Although it isn’t something anyone wants to be a specialist on, unfortunate circumstances have made me somewhat of a grief expert at just 20 years old. Seven months to the day after losing my mom I got a phone call that made me relive my worst nightmare. My best friend’s dad – the man who’s been my second father since the second grade, the guy who was my own dad’s closest friend – had died in his sleep.
I was filled with a second wave of shock and grief, but none of that compared to knowing that my very best friend was going to have to fight the same incessant heartache I have been battling over the past year. I wanted to do everything in my power to protect her, but being on the other side made me realize there was something I could never protect her from – other people.
People don’t know what to say to a friend suffering anything from a significant loss to a break-up. They tend to get tongue tied and embarrassed, which often results in saying things that unintentionally makes everything worse.
Everyone’s first instinct is to ask a simple question – How are you doing? Although it seems harmless, this is one of the worst questions of them all. This forces someone to plaster on a fake smile and say they are doing the best they can, when on the inside the person is thinking something on the lines of ‘I’m absolutely miserable, thanks for asking.’
And before moving on, let me emphasize the need for you to NEVER use clichés. Especially the they are in a better place now or everything happens for a reason. There is no better place for a father than walking his daughter down the aisle on her wedding day. And I can think of no good reason my mom won’t ever meet her grandchildren.
The real problem is in people focusing too much on what they can say to comfort someone when really the focus needs to be on what they can do. The only way anyone can get through tragic circumstances is with the help of their friends, and, thankfully, just being there without saying anything at all is often the most comforting.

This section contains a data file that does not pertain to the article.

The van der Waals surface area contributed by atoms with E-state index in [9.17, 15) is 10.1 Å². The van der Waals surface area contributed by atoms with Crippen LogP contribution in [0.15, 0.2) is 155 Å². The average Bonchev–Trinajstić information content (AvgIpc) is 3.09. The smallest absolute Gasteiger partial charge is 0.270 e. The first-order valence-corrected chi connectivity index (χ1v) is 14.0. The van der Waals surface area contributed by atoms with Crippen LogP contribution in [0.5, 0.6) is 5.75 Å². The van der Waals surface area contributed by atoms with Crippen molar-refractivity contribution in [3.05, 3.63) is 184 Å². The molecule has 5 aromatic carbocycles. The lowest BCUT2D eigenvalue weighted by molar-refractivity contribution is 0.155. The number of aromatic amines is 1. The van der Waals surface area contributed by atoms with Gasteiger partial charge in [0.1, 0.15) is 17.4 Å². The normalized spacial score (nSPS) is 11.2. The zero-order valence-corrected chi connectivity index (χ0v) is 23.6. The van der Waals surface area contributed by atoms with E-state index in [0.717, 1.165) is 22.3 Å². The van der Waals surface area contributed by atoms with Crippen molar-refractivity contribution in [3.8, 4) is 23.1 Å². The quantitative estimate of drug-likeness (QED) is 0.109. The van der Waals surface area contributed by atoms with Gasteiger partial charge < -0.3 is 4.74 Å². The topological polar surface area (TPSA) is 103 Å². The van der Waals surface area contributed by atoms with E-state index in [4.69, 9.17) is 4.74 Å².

While your friends won’t need countless pity texts asking about their state of mind, they will need someone to tell them to get their butt out of bed and into the shower so you can get some froyo. They won’t need you to give them hours of philosophical life advice, but they will need you to keep them company as they cry. They don’t need to hear the comments you have making sense of the tragic situation, but they do need you to really listen.
When the friend doesn’t text you back, don’t get discouraged; It’s not because they don’t want to talk to you, it’s because they don’t want to face reality. And given a certain amount of time, it is your job to be the annoying friend that keeps texting and calling until they make it back to the real world.
Most importantly, remember it’s the little gestures that are able to brighten someone’s day in times of grief. Nothing could have made me happier at one my saddest moments than opening the door to a delivery of two-dozen donuts from my favorite bakery. And when I looked at the card and realized they were from my sorority sisters, it made me realize going back to school would be much easier than I originally thought.
As terrible as these events have been, it is in the darkest times that you realize the importance of friendship. Whether it is the friends you have known your whole life, or the ones you have only known for a few years, it is inspiring to see the amount of energy people will place into putting the pieces of a shattered friend back together.
Always know you don’t need superpowers to mend a broken friend. You already have enough of that power harnessed inside of you that comes from friendship. Best friends can be your backbone when you feel you can no longer stand up. They are the ones that can push you to the finish line even when you feel you are a million miles away. And they are the ones that remind you that you need to keep on living even when you feel you can’t make it out of bed.
So my last piece of advice is simple. Be that superhero your friend needs. Whether it’s helping a friend with the loss of a parent or a breakup – don’t forget the amount of power your friendship holds. I know I wouldn’t have made it through these past eight months without the friends who would undoubtedly put Batman to shame.